Dramatizing mysteries

Passion play

Dramatizing the central beliefs of a group or of legends and stories which communicate those beliefs, in order to raise consciousness, or to educate or to reinstil conviction.


The Catholic Church in Mediaeval Europe approved didactic dramas to convey Christian doctrine and dogma to an illiterate laity.


The People's Republic of China has used this strategy in educating the peasantry about communism.

The Passion Play is a genre of medieval religious drama which concentrates on the suffering, death and resurrection of Jesus. These dramas flowered in the 15th and 16th Centuries, particularly in France and Germany, and began to involve lengthy scenes, lavish staging, and intricate internal structures. Certain plays expanded to thousands of lines and required several days to perform. These more elaborate dramas have inspired a variety of later, modern passion plays whose public performance and international influence continue to this day.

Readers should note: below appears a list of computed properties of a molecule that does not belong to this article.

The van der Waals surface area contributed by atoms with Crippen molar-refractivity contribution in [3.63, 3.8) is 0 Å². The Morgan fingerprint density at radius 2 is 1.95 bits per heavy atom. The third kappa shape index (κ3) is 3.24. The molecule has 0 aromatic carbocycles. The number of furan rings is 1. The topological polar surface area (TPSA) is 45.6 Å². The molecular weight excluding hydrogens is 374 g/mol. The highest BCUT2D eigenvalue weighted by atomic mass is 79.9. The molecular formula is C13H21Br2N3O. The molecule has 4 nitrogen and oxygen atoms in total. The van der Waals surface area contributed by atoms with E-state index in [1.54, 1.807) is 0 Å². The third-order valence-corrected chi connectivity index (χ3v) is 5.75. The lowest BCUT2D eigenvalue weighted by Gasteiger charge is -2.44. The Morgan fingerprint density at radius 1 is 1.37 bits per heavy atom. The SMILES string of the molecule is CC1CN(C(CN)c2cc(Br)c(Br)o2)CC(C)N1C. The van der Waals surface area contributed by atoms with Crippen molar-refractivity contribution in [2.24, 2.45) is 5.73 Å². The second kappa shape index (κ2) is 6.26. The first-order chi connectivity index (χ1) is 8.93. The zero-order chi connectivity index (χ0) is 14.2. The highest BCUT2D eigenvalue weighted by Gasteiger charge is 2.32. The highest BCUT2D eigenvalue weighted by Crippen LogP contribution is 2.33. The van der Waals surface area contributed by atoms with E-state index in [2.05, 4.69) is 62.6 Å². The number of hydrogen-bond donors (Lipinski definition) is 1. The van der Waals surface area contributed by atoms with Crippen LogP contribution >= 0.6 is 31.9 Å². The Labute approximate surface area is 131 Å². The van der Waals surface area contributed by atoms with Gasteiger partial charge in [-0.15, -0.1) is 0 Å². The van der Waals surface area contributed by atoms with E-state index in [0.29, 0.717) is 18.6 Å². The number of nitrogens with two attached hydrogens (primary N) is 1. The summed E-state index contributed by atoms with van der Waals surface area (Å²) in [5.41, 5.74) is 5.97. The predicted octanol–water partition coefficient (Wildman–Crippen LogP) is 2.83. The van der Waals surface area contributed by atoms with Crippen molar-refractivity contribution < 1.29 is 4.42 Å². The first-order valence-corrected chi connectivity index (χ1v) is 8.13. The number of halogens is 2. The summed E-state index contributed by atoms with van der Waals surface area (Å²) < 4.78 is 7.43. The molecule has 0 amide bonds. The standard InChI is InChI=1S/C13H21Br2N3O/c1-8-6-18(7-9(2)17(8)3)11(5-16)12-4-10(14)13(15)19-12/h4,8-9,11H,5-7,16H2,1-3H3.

This strategy is especially effective for mass education of an audience which is not literate. It can use films, for example in animated cartoons for children by which the younger generations are introduced to and indoctrinated in an ideology.

Counter Claim:

The intended message tends to be lost in the medium itself.

Type Classification:
D: Detailed strategies
Related UN Sustainable Development Goals:
GOAL 10: Reduced Inequality